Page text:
Symphony 17

After his conversation with Carmen, Neil changed his plans. Instead of spending his pre-school days in academic preparation, he worked at getting to know his children. The cumulative folders were a gold mine. He found out who had been suspended during previous years. He found out which students needed the most academic help. He could see which students had a pattern of mid-winter absences to Mexico.

One boy had been registered originally as Dean Mason. Then his name had been changed to Dean Solstenes, back to Dean Mason, and finally to Dean Smallwood, all within three years. It was easy enough to read an unstable family situation from those changes.

On Dierdre Galloway’s folder he found a note that said, “Needs glasses and won’t wear them. Must sit up front or she won’t be able to read the chalkboard.”

Before he met them, he knew that:

Brandy Runyon had repeated kindergarten, and then had repeated third grade. She should have repeated fifth, but at fourteen, she was far too physically developed. She was marking time while waiting for the paperwork to be completed to transfer her to a school where her learning disability could be dealt with.

Oscar Teixeira had been making outstanding scores on his yearly tests every year since kindergarten, then in fifth grade he had scored almost zero. In the last two years, he had been suspended five times, always for insolence or insubordination. Every parent letter made reference to Oscar as being bored with school. He had failed last year’s test deliberately, and had been suspended for it.

Not every folder contained a problem. Some told stories of unbelievable progress. Tasmeen and Rabindranath Kumar had first enrolled four years ago, in first grade. They had come from Madras, in India, and spoke no English. Their first year scores were nearly zero, but by the second year they were only a little below grade level. At the end of the third grade they were both skipped ahead to bring their grade level more into line with their ages. Despite this, their fifth grade scores showed them to be well above their classmates.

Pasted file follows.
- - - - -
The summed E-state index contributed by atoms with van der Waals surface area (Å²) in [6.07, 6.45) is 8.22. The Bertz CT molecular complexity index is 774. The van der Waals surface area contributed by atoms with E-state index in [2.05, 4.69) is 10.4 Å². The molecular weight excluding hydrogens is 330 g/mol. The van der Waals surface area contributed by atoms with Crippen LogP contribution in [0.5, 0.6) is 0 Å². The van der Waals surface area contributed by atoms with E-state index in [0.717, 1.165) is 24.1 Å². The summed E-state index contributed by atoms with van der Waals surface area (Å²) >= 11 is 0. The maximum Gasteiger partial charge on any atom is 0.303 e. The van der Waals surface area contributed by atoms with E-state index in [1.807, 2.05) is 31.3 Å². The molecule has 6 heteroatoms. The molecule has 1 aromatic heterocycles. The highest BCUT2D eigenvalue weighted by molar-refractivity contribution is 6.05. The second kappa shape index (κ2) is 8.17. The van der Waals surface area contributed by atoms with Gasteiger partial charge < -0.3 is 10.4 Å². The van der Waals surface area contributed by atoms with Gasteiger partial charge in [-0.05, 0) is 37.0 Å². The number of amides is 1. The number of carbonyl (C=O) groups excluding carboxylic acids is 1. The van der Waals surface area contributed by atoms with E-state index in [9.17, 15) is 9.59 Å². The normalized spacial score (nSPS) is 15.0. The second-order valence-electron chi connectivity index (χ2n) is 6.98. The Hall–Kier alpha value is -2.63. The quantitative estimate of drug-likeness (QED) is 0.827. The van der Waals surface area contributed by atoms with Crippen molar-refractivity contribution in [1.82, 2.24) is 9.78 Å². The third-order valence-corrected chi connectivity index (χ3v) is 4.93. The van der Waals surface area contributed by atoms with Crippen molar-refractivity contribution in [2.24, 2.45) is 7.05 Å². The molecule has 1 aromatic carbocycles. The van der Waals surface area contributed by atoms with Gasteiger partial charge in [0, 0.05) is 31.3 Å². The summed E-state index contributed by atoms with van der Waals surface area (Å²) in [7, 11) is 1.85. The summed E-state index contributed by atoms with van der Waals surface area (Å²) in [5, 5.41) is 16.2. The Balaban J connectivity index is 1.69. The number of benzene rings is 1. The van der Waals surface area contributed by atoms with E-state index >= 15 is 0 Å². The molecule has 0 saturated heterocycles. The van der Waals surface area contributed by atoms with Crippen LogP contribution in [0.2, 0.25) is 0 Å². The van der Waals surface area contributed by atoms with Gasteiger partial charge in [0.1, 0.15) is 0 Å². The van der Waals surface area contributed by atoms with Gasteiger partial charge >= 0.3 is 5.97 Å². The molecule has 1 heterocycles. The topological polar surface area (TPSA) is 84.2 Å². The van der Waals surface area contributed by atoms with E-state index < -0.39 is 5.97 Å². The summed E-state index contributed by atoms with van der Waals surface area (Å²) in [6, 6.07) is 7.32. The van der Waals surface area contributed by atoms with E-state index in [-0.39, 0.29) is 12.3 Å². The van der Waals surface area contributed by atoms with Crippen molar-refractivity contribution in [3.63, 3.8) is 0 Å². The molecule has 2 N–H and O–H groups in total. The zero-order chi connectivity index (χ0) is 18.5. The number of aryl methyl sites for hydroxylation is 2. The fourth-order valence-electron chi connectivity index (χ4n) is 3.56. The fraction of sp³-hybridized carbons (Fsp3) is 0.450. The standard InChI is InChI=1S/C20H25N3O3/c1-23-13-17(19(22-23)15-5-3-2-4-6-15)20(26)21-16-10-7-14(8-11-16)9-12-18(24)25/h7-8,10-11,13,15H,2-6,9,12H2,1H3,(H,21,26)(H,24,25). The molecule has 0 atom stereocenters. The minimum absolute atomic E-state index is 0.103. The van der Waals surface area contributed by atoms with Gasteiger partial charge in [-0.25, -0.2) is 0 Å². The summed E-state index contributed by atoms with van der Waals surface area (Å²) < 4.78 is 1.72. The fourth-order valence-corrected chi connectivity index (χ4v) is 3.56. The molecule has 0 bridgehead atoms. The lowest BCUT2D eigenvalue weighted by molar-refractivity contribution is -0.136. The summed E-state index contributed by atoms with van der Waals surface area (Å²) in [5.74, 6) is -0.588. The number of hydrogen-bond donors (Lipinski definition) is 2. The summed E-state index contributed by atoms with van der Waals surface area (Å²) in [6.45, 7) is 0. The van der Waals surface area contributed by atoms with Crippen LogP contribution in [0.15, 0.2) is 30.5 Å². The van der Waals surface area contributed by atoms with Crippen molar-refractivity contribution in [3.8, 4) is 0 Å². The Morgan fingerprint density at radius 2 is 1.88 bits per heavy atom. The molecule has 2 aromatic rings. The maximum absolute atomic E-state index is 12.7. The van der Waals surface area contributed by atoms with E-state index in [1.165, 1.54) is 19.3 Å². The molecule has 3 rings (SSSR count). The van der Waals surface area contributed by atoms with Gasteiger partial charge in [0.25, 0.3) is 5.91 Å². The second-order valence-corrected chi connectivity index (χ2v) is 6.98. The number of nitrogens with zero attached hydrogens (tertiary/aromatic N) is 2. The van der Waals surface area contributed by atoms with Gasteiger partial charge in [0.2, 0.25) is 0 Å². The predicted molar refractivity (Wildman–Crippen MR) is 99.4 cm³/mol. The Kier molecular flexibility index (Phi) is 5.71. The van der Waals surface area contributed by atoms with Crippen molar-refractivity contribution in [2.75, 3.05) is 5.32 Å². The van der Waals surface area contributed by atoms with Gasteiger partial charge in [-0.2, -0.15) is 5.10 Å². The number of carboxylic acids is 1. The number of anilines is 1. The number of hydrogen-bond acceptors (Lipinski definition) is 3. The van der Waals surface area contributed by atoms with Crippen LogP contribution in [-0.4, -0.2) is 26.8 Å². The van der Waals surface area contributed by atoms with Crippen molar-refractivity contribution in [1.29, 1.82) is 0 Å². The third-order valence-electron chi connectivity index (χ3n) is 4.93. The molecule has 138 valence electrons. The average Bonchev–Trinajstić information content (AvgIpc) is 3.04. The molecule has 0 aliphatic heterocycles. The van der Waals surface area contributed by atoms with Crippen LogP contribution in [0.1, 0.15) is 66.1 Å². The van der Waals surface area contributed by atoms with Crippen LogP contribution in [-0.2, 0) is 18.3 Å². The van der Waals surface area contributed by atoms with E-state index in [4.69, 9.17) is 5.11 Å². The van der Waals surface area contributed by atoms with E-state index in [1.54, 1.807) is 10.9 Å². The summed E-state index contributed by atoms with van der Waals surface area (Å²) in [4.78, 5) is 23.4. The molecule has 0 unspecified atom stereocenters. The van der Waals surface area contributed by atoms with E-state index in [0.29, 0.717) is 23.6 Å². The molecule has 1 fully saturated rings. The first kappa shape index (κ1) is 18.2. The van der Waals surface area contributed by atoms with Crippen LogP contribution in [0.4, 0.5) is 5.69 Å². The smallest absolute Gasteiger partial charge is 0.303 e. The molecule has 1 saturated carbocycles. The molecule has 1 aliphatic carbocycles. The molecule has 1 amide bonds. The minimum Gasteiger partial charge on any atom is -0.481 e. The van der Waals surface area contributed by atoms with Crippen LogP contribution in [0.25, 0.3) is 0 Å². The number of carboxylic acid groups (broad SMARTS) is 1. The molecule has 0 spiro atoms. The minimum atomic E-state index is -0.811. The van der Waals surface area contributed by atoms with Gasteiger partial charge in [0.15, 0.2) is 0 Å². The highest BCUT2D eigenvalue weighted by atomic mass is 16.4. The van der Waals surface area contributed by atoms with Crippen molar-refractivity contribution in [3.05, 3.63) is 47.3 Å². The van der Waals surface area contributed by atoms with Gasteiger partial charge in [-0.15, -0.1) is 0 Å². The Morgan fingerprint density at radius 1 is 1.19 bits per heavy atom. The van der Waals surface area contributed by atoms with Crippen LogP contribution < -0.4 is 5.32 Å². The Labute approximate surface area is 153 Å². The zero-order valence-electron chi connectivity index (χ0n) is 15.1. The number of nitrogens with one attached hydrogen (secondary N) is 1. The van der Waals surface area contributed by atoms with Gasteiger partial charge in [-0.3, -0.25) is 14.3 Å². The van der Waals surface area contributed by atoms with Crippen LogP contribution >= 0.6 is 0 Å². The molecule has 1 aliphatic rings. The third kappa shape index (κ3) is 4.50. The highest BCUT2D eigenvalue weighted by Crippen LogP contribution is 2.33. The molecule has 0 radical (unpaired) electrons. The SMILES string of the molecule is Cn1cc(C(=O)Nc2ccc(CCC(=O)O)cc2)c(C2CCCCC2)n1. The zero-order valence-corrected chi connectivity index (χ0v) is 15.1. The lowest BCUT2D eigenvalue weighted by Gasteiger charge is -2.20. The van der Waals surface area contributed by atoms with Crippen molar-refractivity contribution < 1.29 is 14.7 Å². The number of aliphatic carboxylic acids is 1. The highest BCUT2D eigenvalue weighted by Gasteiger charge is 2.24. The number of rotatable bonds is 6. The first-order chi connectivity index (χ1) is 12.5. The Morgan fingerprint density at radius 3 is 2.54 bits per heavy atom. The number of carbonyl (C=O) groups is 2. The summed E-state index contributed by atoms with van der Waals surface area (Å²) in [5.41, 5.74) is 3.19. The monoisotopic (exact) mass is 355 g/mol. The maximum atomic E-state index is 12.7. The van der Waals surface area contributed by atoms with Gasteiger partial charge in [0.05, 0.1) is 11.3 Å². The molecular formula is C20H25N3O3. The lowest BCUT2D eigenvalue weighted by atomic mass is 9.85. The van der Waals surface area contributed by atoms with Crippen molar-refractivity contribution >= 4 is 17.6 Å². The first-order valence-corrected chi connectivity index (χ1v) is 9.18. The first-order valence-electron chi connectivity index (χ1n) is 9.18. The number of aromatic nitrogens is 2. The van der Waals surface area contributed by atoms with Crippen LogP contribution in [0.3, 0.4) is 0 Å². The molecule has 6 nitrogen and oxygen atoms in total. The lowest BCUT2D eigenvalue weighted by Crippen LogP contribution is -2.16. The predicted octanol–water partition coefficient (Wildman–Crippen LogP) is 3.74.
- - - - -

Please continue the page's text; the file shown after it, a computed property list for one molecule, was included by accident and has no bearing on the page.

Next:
Their fifth grade teacher had wanted to advance Tasmeen another grade. She was a year older than her brother, scored consistently higher, and the teacher felt that he was holding her back. The parents would not agree. They said that they both could be advanced, or Rabindranath alone could be advanced, but Tasmeen was not to be placed above her brother.

With sixty-seven children to remember, Neil fell back on a system that had worked for him in college. On five by eight cards he placed name, age, test scores and a four or five word physical description of each child. For most of the children, he could do no more until he met them. For students like Tasmeen, Oscar, and Brandy, his notes filled the card.

# # #

The night before school was to start, Neil sat in his apartment considering the string of students that had passed through his classes during his years in Oregon. The number was staggering. He had been seeing 170 to 180 students each day for four years. Seven to eight hundred students, and he could only remember about two dozen of their faces.

He had a feeling that he would remember these sixth graders long after he had forgotten every high school student he had ever taught.

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